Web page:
|Bid||622.80 x 0|
|Ask||623.20 x 0|
|Day's Range||616.00 - 626.00|
|52 Week Range||514.20 - 742.60|
|Beta (3Y Monthly)||0.82|
|PE Ratio (TTM)||39.18|
|Forward Dividend & Yield||0.24 (3.91%)|
|1y Target Est||N/A|
Aug.11 -- Samir Subberwal, managing director and regional head of retail banking for Greater China and North Asia at Standard Chartered Bank, talks about the virtual banking business it plans to start in Hong Kong. He speaks with David Ingles and Yvonne Man on "Bloomberg Markets: Asia."
Aug.05 -- Suki Cooper, precious metals analyst at Standard Chartered Bank, discusses gold prices and her outlook for the metal. She speaks on “Bloomberg Markets: Asia.”
Some of Hong Kong's biggest banks published full-page newspaper advertisements on Thursday calling for the preservation of law and order in the Chinese territory and condemning violence, as weeks of pro-democracy protests show no sign of abating. HSBC, Standard Chartered and Bank of East Asia, which published the advertisements in major newspapers in the Asian financial hub, all urged the restoration of social order. Thousands of Hong Kong residents held an anti-government protest on Wednesday at a suburban subway station where demonstrators were attacked by a mob of white-shirted men last month.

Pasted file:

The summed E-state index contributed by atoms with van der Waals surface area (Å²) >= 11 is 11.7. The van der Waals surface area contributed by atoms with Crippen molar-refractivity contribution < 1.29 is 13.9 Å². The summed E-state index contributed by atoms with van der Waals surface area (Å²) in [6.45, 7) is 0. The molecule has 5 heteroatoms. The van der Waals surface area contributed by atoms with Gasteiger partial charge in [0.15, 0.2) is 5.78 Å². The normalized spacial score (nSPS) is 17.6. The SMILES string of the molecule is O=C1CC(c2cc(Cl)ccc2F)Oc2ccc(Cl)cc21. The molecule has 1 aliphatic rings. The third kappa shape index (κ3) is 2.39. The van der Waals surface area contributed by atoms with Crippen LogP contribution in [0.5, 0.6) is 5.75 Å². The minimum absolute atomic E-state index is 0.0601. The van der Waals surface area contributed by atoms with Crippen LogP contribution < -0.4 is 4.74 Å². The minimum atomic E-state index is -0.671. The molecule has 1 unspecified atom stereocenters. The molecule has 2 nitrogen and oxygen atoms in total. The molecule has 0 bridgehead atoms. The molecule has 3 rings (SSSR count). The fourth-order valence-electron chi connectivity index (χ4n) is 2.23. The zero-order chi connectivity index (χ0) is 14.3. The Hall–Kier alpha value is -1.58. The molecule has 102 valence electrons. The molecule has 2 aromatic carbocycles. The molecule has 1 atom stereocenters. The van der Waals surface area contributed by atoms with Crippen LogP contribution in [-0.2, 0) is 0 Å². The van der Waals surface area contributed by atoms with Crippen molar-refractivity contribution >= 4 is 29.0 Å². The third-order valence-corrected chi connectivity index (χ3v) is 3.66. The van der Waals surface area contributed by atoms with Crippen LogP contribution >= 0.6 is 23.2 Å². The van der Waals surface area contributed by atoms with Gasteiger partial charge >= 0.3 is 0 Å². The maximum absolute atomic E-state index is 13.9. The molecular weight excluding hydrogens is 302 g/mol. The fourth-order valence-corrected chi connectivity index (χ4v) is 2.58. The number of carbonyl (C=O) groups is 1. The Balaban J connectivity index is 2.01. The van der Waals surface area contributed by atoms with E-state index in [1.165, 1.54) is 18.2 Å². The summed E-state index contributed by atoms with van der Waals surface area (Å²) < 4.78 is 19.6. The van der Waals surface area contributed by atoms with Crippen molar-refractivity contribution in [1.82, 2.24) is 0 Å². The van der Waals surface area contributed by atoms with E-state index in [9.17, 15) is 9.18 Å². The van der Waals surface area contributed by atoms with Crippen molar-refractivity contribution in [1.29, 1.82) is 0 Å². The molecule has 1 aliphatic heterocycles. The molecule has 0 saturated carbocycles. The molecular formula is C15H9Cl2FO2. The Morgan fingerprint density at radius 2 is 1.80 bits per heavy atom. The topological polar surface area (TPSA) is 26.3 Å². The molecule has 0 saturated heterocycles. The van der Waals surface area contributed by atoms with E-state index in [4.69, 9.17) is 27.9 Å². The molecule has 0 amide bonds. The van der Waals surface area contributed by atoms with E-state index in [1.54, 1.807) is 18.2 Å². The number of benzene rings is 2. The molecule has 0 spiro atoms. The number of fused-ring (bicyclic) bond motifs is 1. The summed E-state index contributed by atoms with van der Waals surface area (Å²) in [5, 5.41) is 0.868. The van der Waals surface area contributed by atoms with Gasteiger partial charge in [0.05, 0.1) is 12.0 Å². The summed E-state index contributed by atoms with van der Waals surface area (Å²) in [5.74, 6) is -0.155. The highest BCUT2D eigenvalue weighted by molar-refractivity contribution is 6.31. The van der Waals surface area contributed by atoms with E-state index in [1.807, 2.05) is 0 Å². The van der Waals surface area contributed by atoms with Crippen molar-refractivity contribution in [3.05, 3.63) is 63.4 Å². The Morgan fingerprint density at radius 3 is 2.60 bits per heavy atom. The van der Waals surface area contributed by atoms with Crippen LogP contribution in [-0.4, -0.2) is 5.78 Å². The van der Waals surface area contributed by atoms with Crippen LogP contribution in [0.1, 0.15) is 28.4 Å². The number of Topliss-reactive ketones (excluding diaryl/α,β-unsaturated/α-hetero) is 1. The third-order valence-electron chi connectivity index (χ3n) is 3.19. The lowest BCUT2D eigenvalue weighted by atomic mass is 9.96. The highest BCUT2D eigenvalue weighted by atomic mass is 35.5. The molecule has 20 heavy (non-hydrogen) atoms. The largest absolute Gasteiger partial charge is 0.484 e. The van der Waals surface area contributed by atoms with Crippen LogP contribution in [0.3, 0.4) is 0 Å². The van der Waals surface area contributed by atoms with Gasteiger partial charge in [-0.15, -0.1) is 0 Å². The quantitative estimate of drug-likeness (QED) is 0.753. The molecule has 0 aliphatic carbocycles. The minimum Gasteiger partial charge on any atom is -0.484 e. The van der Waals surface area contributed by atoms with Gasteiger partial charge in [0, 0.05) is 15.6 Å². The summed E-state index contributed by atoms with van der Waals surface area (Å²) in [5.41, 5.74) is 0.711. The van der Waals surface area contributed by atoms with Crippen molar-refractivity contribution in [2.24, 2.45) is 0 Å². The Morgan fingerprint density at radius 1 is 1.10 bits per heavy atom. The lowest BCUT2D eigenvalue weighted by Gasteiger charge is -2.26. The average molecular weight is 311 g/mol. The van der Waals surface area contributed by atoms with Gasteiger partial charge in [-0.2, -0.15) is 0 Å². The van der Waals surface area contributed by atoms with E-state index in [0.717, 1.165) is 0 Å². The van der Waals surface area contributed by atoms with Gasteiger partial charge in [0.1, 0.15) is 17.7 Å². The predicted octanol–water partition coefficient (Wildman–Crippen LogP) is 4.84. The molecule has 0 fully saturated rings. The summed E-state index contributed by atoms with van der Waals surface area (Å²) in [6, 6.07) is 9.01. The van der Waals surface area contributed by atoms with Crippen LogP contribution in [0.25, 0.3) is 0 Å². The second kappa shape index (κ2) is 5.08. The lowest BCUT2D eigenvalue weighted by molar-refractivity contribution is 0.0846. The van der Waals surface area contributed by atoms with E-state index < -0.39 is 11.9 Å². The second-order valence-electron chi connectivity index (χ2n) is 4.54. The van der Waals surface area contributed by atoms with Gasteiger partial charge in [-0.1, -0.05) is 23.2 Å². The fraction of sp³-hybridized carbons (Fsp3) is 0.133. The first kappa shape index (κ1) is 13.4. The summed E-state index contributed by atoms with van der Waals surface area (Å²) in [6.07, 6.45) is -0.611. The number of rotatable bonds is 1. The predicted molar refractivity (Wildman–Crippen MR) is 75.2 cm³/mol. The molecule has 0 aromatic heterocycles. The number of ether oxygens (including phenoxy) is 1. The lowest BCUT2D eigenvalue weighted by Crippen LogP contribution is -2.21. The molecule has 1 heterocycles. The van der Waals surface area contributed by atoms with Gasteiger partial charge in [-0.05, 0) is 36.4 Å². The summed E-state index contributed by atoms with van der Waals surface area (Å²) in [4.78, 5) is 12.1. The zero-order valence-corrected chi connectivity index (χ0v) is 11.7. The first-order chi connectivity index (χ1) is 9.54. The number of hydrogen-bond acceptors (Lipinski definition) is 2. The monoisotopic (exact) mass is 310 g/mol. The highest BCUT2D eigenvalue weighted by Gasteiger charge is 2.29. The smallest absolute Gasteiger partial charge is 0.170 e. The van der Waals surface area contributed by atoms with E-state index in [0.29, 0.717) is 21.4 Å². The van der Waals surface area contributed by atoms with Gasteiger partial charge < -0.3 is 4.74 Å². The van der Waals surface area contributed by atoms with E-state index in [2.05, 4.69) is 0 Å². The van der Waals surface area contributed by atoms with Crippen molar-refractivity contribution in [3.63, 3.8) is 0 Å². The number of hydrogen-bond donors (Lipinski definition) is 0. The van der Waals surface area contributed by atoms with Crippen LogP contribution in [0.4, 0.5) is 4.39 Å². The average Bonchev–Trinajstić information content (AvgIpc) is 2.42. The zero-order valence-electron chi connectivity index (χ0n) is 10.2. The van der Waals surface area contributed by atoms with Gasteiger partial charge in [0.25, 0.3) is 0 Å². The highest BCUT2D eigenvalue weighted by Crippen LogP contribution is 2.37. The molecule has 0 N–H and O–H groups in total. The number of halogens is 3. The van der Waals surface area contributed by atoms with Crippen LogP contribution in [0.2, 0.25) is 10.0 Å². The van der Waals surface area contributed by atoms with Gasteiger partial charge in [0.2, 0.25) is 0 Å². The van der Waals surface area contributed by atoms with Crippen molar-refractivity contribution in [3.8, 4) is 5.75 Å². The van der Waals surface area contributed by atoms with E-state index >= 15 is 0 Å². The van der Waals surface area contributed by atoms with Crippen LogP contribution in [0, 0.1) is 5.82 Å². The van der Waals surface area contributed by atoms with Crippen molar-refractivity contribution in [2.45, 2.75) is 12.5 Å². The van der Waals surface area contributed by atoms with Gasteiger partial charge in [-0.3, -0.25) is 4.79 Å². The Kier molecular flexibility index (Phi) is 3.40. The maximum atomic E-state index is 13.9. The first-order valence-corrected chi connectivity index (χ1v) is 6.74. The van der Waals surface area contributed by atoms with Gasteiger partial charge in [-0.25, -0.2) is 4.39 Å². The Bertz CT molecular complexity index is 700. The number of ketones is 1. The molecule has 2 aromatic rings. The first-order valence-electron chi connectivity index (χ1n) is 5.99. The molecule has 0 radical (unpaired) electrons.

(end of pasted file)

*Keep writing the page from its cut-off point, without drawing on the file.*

(Bloomberg) -- Huawei Technologies Co. used code names and secret subsidiaries to conduct business in Syria, Sudan and Iran, the U.S. alleged in the extradition case related to sanctions violations against the company’s chief financial officer.The Chinese networking giant allegedly operated a de facto unit called DirectPoint in Sudan and Canicula in Syria, according to documents released this week by a Canadian court. In internal spreadsheets, Huawei also used the code “A5” to refer to Sudan and “A7” to Syria, the U.S. said in the documents submitted to the Canadian government in support of its request for the extradition of company CFO Meng Wanzhou.Huawei operated those units just as it controlled a subsidiary in Iran that obtained American goods, technologies and services in violation of U.S. sanctions, according to the allegations.The U.S. is seeking to extradite Meng -- daughter of Huawei’s billionaire founder Ren Zhengfei -- after accusing her and others at the company of conspiring to trick banks into conducting more than $100 million worth of transactions that may have violated U.S. sanctions. The company has denied it committed any violations. It didn’t respond Wednesday to requests for comment on the allegations in the court documents.“The motivation for these misrepresentations stemmed from Huawei’s need to move money out of countries that are subject to U.S. or EU sanctions -- such as Iran, Syria, or Sudan -- through the international banking system,” the Justice Department said in its request for Canada to arrest Meng as she arrived at Vancouver’s airport last December.The court on Tuesday released hundreds of pages of documents and video footage submitted by Meng’s defense to back its arguments that Canadian authorities deceived her about the true nature of her detention in order to collect evidence for the U.S. FBI.In those documents, the U.S. outlined its case against Meng and its plans for witnesses in the case against her if she is successfully extradited. Among those witness are unnamed executives from HSBC Holdings Plc, Standard Chartered Plc, BNP Paribas SA and Citigroup Inc. that allegedly were misled by Meng and her colleagues into continuing business with Huawei at the time despite the risk of sanctions violations.To contact the reporter on this story: Natalie Obiko Pearson in Vancouver at firstname.lastname@example.orgTo contact the editors responsible for this story: David Scanlan at email@example.com, Andrew Pollack, Peter BlumbergFor more articles like this, please visit us at bloomberg.com©2019 Bloomberg L.P.